Professionals Australia CEO Chris Walton has reiterated calls for measures to address diversity issues in the STEM workforce.
The recently released Slower Track report found a range of factors disadvantage women in the STEM workforce while the Wasted Potential report highlighted the issues leading to the underutilisation of mature-aged professionals.
While current Government policy initiatives and new funding have centred on securing a strong pipeline of STEM professionals by encouraging women and girls to take up and continue with STEM subjects as part of their education, Walton questioned the sense of doing this without also addressing the issues which disadvantage women when they move from tertiary education into the workforce.
“On International Women’s Day, it’s critical that we highlight this important issue. The Prime Minister’s ideas boom relies on STEM professionals yet our report shows that the sustainability of the workforce is in question with many women leaving because of a range of practices that put them on a slower career track.”
“Diverse teams have been consistently shown to outperform on innovation, problem-solving, flexibility, and decision-making but the report shows that almost a third of professional women working in STEM fields report they will leave their profession within five years. Women remain only 28 per cent of STEM-qualified professionals in the STEM workforce.”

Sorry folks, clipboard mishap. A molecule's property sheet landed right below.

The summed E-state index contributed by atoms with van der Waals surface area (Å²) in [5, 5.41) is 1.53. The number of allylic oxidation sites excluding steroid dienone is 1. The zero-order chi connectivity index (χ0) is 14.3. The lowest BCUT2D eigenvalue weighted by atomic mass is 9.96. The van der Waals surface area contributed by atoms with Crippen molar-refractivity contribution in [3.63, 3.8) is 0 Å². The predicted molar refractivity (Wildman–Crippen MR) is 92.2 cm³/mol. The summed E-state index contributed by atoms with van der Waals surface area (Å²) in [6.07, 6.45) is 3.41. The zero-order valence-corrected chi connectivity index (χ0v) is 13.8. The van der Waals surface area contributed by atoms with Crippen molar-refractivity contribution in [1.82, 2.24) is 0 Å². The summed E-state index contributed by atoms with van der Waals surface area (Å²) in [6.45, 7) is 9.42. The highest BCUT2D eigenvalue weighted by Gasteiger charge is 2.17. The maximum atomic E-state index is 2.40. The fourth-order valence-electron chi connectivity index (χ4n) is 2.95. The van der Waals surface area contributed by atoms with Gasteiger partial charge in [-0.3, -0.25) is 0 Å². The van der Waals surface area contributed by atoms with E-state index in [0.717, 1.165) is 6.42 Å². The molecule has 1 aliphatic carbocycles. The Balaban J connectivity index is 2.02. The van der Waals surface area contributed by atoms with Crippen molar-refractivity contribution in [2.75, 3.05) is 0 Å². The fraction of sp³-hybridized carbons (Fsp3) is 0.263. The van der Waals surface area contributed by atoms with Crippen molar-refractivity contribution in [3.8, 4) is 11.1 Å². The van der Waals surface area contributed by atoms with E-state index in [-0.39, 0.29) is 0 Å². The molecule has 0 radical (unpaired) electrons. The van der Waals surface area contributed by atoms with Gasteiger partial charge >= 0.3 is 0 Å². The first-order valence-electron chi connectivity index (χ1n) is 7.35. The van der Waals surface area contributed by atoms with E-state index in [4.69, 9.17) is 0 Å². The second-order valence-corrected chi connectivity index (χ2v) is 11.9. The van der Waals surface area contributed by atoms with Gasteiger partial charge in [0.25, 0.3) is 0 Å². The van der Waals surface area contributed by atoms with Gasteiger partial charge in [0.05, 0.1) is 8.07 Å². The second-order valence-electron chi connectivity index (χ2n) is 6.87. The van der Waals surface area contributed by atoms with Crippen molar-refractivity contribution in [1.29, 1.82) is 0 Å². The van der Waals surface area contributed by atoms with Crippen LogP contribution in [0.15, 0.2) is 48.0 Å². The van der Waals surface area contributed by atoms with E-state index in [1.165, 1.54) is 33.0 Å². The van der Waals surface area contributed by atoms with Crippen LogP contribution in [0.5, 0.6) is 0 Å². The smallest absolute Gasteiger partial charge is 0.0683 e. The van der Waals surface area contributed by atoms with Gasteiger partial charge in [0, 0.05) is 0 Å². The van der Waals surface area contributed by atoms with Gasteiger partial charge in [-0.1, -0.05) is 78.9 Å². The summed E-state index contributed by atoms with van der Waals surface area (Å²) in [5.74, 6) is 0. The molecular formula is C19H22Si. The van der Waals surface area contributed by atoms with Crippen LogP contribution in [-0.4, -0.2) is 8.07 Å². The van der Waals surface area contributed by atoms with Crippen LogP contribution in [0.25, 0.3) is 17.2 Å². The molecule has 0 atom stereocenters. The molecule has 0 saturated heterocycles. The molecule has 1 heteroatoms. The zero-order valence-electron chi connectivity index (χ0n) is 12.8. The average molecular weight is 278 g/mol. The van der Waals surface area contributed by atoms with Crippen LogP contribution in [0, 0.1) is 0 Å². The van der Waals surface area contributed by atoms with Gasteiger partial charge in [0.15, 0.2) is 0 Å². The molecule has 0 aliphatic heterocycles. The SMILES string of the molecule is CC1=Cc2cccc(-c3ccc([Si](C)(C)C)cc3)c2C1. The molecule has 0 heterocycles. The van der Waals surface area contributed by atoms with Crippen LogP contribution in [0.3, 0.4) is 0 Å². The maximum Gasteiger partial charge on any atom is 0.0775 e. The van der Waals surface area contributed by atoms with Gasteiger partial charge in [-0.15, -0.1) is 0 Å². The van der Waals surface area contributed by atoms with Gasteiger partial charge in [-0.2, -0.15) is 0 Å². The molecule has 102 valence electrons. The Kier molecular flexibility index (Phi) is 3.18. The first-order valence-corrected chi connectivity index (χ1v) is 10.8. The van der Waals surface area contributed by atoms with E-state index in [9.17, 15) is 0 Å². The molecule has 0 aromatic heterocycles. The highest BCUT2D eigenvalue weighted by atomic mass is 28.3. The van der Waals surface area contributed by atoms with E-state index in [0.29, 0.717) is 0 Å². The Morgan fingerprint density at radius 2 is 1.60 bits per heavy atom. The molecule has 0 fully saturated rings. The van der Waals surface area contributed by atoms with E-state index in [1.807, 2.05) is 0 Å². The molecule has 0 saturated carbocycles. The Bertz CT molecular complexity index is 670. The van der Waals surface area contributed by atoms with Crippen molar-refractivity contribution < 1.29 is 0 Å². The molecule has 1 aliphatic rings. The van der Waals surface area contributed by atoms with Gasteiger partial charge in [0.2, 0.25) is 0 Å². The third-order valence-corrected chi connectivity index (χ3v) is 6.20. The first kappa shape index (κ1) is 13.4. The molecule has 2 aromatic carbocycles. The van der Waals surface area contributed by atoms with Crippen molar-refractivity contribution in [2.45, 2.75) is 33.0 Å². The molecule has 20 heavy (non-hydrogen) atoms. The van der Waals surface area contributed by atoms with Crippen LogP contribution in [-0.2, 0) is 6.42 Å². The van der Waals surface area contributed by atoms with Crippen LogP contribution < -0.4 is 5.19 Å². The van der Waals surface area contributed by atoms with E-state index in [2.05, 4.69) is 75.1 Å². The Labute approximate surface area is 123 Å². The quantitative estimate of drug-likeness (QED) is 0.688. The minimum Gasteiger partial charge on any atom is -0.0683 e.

The Wasted Potential report showed that one in five older workers are targeted for redundancy and over half are overlooked for development and training. “At the same time that a Deloitte reports shows a 3 per cent increase in the participation of older workers would increase national income by 1.6 per cent, workers reported that their experience was seen as a cost rather than acknowledged for its capacity to add value, provide savings and drive innovation.”
“We simply can’t afford not to realise our full workforce potential in STEM. These results show we are failing to address the underrepresentation of women in STEM and underutilising our most experienced workers’ wealth of knowledge.”
“We need to urgently look at initiatives at both the policy and workplace levels to lift the participation and retention rates of professional women and mature-aged professionals working in STEM fields not only as an equity and justice issue, but to boost GDP and grow our innovation capability. To do anything else is simply wasting our existing talent and experience.”